Do my best to eat reasonably healthily, but I know I could probably do more. I admire your efforts at how well you take care of yourself. I think if you continue as you are, you don't have anything to worry about. Cheers for now, Christy.

    PS. Forgot to put this in my previous post re the doggie treats. Maybe of use if you haven't signed up already.

  7. I'll take quality of life please....which is why I eat well and have never smoked.
    Jane x

  8. It is not just keeping your brain active, it is learning or trying to learn new things, like a second language. I read in a similar doctor advice place that you don't even have to complete a new math problem, learn a language or complete to Sudoku. The struggle is the part that keeps your brain active and growing new connections.

    When I encourage GED (high school alternative program) to read more, often older women said, "Oh, I read for 4 hours a day." Hmmm, really, then why do you have the reading skills of an eight-year-old? I thought. It turns out that they read the Bible daily. Okay, good for you. But, as I pointed out--we know the stories, we know the specific language, we recognize the cadence. So, new reading matter was in order.

    We need the kind of mental gymnastics that gives us a slight headache and frustrates us. If you can complete a mental task with ease, you are not getting the brain exercise that leads to prevention of dementia. This gives the brain the workout it needs. Learning a new language is particulary good at this type brain exercise. A professor had a goal when he retired--learning to play the piano. Of course, learning any new skill will help--crochet, puzzles of any kind that are a challenge, gardening and all the things to learn, taking apart an engine and putting it back just has to be a challenge. When it is not a mental challenge, go farther into whatever so that you are not comfortable.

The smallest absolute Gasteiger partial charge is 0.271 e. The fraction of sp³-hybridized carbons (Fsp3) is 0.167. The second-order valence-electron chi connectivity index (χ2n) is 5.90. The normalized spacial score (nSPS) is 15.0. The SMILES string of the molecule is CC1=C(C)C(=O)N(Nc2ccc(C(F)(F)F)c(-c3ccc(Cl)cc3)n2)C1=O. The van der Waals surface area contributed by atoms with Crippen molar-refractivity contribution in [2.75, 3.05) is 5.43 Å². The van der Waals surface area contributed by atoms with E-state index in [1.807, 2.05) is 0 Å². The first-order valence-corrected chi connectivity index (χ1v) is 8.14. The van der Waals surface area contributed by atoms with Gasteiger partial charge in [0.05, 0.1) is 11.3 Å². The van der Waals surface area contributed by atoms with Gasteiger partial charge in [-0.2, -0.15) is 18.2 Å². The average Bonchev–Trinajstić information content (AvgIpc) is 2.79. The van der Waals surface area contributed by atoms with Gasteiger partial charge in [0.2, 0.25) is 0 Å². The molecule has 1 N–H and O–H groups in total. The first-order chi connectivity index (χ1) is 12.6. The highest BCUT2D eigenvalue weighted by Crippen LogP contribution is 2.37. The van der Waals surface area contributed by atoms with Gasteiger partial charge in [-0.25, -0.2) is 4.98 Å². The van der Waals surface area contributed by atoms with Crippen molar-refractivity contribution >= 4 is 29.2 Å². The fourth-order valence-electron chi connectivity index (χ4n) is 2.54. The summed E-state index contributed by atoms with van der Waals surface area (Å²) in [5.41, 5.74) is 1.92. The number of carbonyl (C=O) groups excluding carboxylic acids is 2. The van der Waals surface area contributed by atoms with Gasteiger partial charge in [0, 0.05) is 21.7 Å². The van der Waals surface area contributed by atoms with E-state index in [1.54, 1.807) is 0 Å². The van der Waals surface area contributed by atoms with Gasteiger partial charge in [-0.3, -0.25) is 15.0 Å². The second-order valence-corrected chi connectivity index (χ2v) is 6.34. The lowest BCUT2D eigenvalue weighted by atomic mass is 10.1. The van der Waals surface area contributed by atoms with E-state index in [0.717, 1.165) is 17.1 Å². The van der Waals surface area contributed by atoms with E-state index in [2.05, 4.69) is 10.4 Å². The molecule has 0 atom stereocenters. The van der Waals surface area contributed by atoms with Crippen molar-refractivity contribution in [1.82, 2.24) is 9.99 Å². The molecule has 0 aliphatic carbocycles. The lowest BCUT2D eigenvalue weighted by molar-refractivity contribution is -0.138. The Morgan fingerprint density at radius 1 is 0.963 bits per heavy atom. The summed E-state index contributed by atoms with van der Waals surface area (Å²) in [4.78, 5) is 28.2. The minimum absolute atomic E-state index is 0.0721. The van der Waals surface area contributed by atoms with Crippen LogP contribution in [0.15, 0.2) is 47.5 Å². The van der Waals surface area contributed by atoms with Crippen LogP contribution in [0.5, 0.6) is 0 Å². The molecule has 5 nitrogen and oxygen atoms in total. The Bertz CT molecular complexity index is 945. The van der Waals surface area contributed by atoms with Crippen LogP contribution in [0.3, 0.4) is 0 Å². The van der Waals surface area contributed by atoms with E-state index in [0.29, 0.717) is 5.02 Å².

I don't drink or smoke. Oh, I will drink 3 tbsp of champagne on NYE, but rarely any other time of the year. I do get the challenging mental workout every day. My need for three surgeries on joints has slowed me down and I will never regain my strength fully. I accept that. I will just regain all I can!

    Just thinking about the future and doing something about the brain and body connection is not something everyone does.

  9. Both of my grandparent smoked and lived well into nineties.They never saved but were very lucky in finances.Both were very alert,kind and healthy.
    Yes they did drink vodka a lot.
    They did not care about the future but lived each day like is the last.
    Both did not eat meat.

  10. Thanks for the timely reminder Ilona! I have had a pretty unhealthy first week at uni, although I do get quite a bit of exercise each day as they decided to put the uni at the top of the biggest hill you've ever seen!!

    I will eat much more healthily this week. I need a kick up the bum because both my Nana and my Dad have had heart attacks (even though they were both pretty young and fit at the time!), so I am almost certainly prone to the same problem. I need to cut out the junk, especially biscuits!